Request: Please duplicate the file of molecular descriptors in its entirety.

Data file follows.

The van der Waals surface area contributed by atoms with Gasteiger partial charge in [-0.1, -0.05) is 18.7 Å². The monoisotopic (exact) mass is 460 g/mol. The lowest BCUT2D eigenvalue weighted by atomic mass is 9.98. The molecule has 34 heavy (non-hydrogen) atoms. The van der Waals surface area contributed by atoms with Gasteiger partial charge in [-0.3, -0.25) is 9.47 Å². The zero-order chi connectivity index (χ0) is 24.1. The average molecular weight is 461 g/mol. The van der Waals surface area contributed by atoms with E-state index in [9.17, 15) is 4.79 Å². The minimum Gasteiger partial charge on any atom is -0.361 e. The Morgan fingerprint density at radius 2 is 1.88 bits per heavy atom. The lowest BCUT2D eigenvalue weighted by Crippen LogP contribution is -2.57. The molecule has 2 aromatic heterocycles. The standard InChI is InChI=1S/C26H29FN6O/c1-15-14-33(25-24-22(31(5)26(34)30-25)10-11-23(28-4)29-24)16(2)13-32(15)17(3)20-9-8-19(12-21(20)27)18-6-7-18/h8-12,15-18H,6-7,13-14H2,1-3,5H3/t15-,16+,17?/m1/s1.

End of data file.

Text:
The van der Waals surface area contributed by atoms with Gasteiger partial charge in [-0.1, -0.05) is 18.7 Å². The monoisotopic (exact) mass is 460 g/mol. The lowest BCUT2D eigenvalue weighted by atomic mass is 9.98. The molecule has 34 heavy (non-hydrogen) atoms. The van der Waals surface area contributed by atoms with Gasteiger partial charge in [-0.3, -0.25) is 9.47 Å². The zero-order chi connectivity index (χ0) is 24.1. The average molecular weight is 461 g/mol. The van der Waals surface area contributed by atoms with E-state index in [9.17, 15) is 4.79 Å². The minimum Gasteiger partial charge on any atom is -0.361 e. The Morgan fingerprint density at radius 2 is 1.88 bits per heavy atom. The lowest BCUT2D eigenvalue weighted by Crippen LogP contribution is -2.57. The molecule has 2 aromatic heterocycles. The standard InChI is InChI=1S/C26H29FN6O/c1-15-14-33(25-24-22(31(5)26(34)30-25)10-11-23(28-4)29-24)16(2)13-32(15)17(3)20-9-8-19(12-21(20)27)18-6-7-18/h8-12,15-18H,6-7,13-14H2,1-3,5H3/t15-,16+,17?/m1/s1.